As described in the Apple technical documentation, active tasks “…invite users to perform activities under semi-controlled conditions, while iPhone sensors actively collect data.” Active tasks can be distinguished from the other two data collection methods I’ve described by the fact that they are objective patient-activated measures. So they require patient input as surveys do, but phone sensors provide objective measures as with passive data. In essence, active tasks can be used to mimic assessments that would usually be performed in a clinician’s office. The initial release of ResearchKit provides active tasks for measuring gait, tapping, 6-minute walk, spatial memory, and phonation.
For example, the mPower Parkinson’s disease app uses four of the five available active tasks.
- The tapping task instructs patients to use two fingers on the same hand to alternately tap the buttons that appear on the phone screen. Data is collected using the touch screen.
- The phonation task asks patients to take a deep breath and say “Aaaaaah” into the microphone as long as they can. Data is collected using the microphone.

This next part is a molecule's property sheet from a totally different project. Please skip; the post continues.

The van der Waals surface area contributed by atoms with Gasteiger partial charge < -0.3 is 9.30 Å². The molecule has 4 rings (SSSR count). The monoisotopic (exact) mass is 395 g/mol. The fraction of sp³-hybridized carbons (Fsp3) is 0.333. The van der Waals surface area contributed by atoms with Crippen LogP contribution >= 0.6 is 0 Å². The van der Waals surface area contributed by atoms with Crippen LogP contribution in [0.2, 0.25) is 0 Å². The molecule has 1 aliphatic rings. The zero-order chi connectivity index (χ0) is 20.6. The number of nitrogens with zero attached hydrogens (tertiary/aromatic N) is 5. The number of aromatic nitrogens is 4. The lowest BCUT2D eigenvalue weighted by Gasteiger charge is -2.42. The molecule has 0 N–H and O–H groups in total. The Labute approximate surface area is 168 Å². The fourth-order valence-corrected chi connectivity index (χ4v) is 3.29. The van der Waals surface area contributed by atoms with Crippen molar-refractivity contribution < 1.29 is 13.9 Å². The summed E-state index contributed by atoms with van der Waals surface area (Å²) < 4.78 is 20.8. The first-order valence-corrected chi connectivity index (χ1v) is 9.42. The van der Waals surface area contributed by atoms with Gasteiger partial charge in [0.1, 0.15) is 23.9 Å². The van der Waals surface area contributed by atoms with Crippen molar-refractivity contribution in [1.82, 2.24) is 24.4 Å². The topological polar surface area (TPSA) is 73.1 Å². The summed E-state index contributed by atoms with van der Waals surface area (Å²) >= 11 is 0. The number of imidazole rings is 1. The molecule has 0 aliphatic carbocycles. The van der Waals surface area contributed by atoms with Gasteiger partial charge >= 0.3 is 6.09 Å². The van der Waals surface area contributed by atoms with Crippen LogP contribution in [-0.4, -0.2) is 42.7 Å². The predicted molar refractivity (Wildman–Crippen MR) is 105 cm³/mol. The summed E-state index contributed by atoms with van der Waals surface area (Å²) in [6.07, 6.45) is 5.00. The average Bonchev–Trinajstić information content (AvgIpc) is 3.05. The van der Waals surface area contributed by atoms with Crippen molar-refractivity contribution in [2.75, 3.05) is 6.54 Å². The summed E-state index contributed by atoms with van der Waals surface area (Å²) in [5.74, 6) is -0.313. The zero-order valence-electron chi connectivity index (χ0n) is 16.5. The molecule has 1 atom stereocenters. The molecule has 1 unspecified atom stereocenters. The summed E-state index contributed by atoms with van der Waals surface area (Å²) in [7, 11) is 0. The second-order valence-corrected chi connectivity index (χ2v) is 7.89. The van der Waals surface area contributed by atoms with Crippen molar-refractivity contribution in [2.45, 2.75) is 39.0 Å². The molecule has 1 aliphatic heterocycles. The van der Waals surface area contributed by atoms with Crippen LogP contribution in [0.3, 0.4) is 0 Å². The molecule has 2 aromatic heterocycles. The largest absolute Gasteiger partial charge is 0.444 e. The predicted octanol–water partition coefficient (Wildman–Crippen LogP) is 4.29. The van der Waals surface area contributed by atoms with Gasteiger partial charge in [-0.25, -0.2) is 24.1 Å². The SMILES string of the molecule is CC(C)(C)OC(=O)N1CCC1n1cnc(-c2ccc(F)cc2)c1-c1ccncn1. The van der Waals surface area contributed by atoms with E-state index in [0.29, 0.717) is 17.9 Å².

- The gait task instructs patients to walk twenty steps in a straight line with the phone in a pocket or bag. Data is collected using the accelerometer and gyroscope.
- The spatial memory task asks patients to tap flowers on the screen in the same order they light up. Data is collected using the touch screen.
5. Data Management & Analysis
At the bare minimum level of data management, researchers need to ensure the security of data and privacy of patients. But currently researchers will need to look outside of ResearchKit for assistance in doing that. The first five ResearchKit apps use Sage Bionetworks Bridge server, which securely hosts automatically de-identified data in the cloud, to manage data security and privacy. From what I’ve gathered by monitoring Apple’s ResearchKit forums, app developers can choose to use Bridge or another solution.